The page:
- Once you have an audience, make sure you’re nice to them. Keep them updated and send them cool stuff. If they like you, they’re more likely to give you more money and tell their friends good things about you.
I think crowdfunding is still an option for us. We just have to be very careful to use this tool well. And use it better than how other people use it. It will require a lot of upfront effort, but if we aim to build an international audience the potential of it could be huge.
In less than 6 days the Stop Kony 2012 campaign has hit the global internet like a mad tornado kicking up dust all over the place and creating a storm of emotions. It’s all over Facebook, Vimeo, Twitter, EVERYONE’s blogging about it, celebrities are talking about it, politicians are talking about it, it’s all over the news, on the telly, on the web, some support and advocate for what the Invisible Children (IC) organisation are doing, some will jump on any emotional hype train that comes along, some are criticizing the aims and motivations of IC. There’s been so many blogs and articles and news stories written about the Kony campaign both for and against. You can read some of them here, here, here, here and here. I think the main conclusion is ‘it’s complicated…’ If you haven’t seen the documentary then please watch it!
Most of the contention seems to be around 1. money and how IC are spending their donations and 2. Kony is not actually in Uganda any more and that wasn’t made clear enough in the film.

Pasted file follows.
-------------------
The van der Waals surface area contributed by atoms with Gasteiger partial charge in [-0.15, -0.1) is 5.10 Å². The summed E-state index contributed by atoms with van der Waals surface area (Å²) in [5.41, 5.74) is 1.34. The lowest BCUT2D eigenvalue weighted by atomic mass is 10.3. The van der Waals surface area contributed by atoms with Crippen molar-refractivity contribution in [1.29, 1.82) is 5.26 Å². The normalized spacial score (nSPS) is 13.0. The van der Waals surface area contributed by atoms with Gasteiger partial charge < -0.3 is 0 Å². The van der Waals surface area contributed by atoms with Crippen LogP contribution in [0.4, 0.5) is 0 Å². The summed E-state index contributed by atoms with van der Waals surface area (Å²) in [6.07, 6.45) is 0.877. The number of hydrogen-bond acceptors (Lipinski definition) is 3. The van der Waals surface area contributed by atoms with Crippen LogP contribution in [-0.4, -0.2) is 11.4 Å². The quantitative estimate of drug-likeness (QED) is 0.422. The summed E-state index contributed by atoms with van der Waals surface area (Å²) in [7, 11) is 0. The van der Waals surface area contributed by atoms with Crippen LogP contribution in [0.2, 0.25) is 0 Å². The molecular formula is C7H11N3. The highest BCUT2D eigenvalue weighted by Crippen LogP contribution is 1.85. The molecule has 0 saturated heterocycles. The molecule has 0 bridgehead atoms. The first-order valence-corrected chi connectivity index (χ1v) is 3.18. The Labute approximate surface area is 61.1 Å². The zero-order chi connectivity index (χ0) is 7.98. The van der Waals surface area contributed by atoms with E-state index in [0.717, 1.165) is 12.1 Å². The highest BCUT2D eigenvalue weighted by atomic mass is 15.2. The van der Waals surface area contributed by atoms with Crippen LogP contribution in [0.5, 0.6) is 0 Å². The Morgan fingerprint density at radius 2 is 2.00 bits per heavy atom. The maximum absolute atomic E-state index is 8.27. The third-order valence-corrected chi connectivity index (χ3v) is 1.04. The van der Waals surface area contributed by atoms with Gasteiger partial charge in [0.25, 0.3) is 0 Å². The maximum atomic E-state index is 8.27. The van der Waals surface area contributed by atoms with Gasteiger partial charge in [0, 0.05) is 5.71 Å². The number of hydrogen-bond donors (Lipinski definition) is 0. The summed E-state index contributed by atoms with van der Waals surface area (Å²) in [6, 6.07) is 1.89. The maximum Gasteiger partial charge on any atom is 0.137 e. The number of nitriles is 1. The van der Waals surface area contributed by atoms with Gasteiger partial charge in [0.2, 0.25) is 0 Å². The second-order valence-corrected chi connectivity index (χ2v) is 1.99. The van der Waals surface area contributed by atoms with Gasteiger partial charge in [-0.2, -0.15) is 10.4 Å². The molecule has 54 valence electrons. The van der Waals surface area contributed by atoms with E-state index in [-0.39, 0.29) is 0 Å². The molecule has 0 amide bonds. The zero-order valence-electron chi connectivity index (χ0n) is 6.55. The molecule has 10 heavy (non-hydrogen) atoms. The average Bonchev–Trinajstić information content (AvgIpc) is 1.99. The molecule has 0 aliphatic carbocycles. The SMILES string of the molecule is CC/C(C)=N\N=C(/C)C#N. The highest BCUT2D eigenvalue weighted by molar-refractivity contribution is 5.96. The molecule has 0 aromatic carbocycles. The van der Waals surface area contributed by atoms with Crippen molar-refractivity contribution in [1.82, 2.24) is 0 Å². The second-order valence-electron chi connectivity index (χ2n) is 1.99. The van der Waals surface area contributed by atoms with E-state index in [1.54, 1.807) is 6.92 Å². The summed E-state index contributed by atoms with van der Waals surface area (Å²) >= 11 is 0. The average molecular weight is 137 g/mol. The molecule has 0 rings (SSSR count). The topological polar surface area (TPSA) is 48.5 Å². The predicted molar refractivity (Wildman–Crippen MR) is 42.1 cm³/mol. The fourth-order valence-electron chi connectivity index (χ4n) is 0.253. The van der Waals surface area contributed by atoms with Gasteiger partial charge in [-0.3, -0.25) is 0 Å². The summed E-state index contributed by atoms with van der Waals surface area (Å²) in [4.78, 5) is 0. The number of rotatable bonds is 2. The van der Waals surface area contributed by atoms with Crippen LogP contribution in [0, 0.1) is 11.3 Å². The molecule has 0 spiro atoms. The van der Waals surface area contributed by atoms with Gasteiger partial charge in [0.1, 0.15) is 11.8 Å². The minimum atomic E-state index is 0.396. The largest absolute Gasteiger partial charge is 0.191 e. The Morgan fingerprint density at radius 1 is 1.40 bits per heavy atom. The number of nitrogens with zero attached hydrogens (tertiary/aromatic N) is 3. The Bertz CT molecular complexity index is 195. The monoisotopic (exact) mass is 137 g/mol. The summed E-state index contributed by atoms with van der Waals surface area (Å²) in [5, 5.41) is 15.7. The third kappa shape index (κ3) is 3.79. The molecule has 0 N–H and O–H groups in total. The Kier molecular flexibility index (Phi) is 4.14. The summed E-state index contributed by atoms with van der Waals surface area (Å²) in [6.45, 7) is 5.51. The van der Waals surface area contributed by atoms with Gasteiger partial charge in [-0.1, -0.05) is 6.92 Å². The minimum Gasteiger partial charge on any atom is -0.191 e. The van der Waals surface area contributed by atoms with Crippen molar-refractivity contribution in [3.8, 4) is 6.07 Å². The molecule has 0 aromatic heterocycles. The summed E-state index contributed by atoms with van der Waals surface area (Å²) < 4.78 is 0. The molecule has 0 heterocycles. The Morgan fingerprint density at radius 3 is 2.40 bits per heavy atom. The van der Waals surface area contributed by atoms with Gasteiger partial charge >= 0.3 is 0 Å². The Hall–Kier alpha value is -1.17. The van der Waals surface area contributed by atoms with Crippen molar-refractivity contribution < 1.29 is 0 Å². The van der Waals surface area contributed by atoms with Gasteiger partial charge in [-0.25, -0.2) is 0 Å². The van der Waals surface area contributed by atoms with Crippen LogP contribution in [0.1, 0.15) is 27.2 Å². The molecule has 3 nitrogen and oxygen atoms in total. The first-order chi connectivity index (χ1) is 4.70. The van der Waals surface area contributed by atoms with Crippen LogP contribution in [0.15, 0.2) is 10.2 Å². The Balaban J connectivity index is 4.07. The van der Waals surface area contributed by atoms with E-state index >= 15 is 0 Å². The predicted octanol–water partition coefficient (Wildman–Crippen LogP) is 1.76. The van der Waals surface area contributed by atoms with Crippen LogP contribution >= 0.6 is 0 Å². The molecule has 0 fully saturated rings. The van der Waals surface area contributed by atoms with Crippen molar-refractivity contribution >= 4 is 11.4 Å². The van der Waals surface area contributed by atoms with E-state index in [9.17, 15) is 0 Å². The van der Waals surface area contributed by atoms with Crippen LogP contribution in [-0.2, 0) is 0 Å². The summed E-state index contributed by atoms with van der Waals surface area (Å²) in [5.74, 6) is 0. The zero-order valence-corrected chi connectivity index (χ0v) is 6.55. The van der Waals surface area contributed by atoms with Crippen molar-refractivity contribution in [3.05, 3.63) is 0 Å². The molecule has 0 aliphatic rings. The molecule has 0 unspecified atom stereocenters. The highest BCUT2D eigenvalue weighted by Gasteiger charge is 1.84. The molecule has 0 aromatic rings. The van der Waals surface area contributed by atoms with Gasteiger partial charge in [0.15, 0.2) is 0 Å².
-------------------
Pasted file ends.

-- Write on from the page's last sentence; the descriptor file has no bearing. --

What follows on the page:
Well anyway here’s my two cents worth of an opinion to be added to the many other opinions out there on the world-wide-web:
Kony has left a wake of destruction, physical, emotional and psychological in Northern Uganda. And just because he hasn’t been in Uganda for the last 6 years and his army is smaller now doesn’t mean this is still not an important issue. Yes lets help rebuild the broken people in Northern Uganda, but what about the people Kony is now terrorising in the Congo and Southern Sudan? He still needs to be caught and bought to justice! Even though Uganda is relatively safe now, there have been over 2200 abductions in the last 2 years in her neighbouring countries. There’s been over 80 LRA incidents in the last week in these African countries and you can see them on the LRA crisis tracker that IC have set up. An amazing radio system that gives these remote villages communications to warn each other of LRA activity in their areas, and this website allows the rest of the world to see when these things are reported in real time.
I think what IC are doing is incredible, despite the criticism that they’re just making media and not actually helping the people affected, (which isn’t true – 1 of their 3 mandates is to provide on the ground relief, rehab and development assistance). IC have provided a statement concerning all the criticism they’ve received. Make your opinion based on having all the facts and read their side of the story here.